Tracks and Trails
The Lower Gorge
The core of the Carnarvon Gorge experience lies in the Lower Gorge. Visiting all the sites in this zone entails a 14km round trip taking in the greatest diversity of sites possible in that distance. If you really want to get to know Carnarvon Gorge, then jump on to an Australian Nature Guides' Lower Gorge Explorer and take advantage of their twenty years of experience - you'll never look at the Australian bush in the same way again.
The lower half of the Main Track contains the turnoffs to;
The Main Track
Distance (one way): 9.6 km to Big Bend.
Track Class: 3-4. Easy to moderate walking along a mainly flat track. Numerous creek crossings and some staired sections. Rangers currently maintain formal stepping stone crossings below the Art Gallery, but above the Art Gallery, creek crossings are choose your own adventure.
Access: From Ranger Station.
Average Walking Time: Allow 2-3 hours one way at a moderate pace.
You won't find this listed as a site on any Park maps, but Australian Nature Guides reckon that's a crime against the Gorge and a great comment on our society's propensity to be destination oriented. The majority of visitors to Carnarvon Gorge plan their itineraries around visiting the major sites, using the Main Track merely to access them. Naturally enough, the Park brochure is designed to assist them in doing so. However Head Guide, Simon Ling, has come to think of the Main Track as a site in and of itself, and he has a few reasons why...
The Main Track follows Carnarvon Creek, crossing it many times in its 10km length up to Big Bend. Some of Carnarvon's best scenery is to be had along the Main Track and from the creek crossings, and of course much of the landscape owes its current form to the creek's powers of erosion.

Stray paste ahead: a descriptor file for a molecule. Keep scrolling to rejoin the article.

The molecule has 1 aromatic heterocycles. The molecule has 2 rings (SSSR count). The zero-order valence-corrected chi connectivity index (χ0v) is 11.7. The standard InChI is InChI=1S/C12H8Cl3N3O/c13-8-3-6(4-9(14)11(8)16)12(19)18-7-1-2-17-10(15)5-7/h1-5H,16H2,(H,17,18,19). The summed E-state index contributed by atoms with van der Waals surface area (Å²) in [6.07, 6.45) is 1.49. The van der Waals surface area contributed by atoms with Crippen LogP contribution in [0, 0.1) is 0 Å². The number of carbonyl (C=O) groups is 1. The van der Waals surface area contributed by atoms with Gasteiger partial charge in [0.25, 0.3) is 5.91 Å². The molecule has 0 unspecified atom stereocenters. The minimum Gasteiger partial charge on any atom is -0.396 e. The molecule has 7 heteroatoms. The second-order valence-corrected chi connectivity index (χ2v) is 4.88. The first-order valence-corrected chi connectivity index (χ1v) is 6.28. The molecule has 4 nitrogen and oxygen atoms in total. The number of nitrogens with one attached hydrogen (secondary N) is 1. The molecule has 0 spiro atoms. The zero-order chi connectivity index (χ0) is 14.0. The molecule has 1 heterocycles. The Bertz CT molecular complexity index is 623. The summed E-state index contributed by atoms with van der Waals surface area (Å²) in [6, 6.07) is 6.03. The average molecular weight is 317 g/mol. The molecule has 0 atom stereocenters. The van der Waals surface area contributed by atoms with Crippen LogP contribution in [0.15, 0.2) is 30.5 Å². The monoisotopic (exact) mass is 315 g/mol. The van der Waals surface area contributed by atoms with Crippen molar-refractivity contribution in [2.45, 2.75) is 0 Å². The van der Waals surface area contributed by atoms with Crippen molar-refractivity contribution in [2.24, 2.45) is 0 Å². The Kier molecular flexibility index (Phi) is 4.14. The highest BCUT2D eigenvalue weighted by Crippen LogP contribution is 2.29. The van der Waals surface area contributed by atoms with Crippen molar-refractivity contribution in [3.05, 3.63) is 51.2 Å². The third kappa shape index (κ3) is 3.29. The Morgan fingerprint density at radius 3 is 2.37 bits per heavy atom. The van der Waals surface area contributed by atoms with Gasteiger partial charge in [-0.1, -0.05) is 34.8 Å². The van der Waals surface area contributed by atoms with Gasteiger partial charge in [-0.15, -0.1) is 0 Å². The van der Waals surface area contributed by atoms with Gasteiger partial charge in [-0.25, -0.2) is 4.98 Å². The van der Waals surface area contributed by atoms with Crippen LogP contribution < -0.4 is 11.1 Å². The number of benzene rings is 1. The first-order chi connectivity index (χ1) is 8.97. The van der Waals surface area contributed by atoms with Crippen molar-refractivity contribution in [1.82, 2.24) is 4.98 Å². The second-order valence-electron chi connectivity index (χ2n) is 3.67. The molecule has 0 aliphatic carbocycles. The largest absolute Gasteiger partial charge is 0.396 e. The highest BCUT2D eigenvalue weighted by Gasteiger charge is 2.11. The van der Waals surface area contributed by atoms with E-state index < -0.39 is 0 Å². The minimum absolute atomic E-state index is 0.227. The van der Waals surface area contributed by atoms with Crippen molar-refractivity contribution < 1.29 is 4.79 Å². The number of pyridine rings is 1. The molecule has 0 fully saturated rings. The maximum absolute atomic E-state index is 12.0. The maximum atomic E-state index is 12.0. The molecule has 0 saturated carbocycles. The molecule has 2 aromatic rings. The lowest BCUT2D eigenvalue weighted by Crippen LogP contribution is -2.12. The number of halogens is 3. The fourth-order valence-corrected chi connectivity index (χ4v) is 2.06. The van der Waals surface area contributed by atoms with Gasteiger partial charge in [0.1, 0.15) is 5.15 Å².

As the largest permanent body of water for many kilometres, Carnarvon Creek's spring fed watertable supports some productive ecosystems with high concentrations of wildlife.
This means the majority of Simon's (and his clients) wildlife encounters occur along the Main Track. For him it is the guts of the Gorge, and to see it merely as the means of getting from A to B is to deprive oneself of a large part of the Carnarvon Gorge experience.
Some creek crossings are marked on either side by numbered posts. These are relics from an earlier incarnation of the Main Track, but can be useful to some degree. Numbers increase heading away from the Ranger Station, and thus should always be decreasing if you are trying to return to your vehicle. The tracks to all sites are clearly signed and easy to follow.
The Main Track; a large part of the Carnarvon Gorge experience.
The Art Gallery
Access: Turn off the Main Track at around 5 km.
Distance (one way): 340 m from turn off (5.4 km from Info Centre).
Track Class: 3. Mild to moderate staired incline.
Average Walking Time: 15 minutes from the turn off (1.5 hours from the Ranger Station).
The site contains over 2000 individual motifs, made up of around 1350 engravings, 650 stencils and a smattering of freehand art. Some of the stencilling techniques are considered to be the most sophisticated in the world, demonstrating adaptations that have only been found in Central Queensland, giving Carnarvon Gorge's rock art sites international significance.
Of all the sites in Carnarvon Gorge, the Art Gallery really comes alive with a guided tour. Simon, and the Australian Nature Guides team have spent twenty years exploring the meaning of the symbols left on these walls. Simon has been delivering University lectures on the Art Gallery for over a decade. Vistors have the opportunity to benefit from his work on our Lower Gorge Explorer Tour, which spends much more time here than other tour operators, who simply don't have the same depth of knowledge.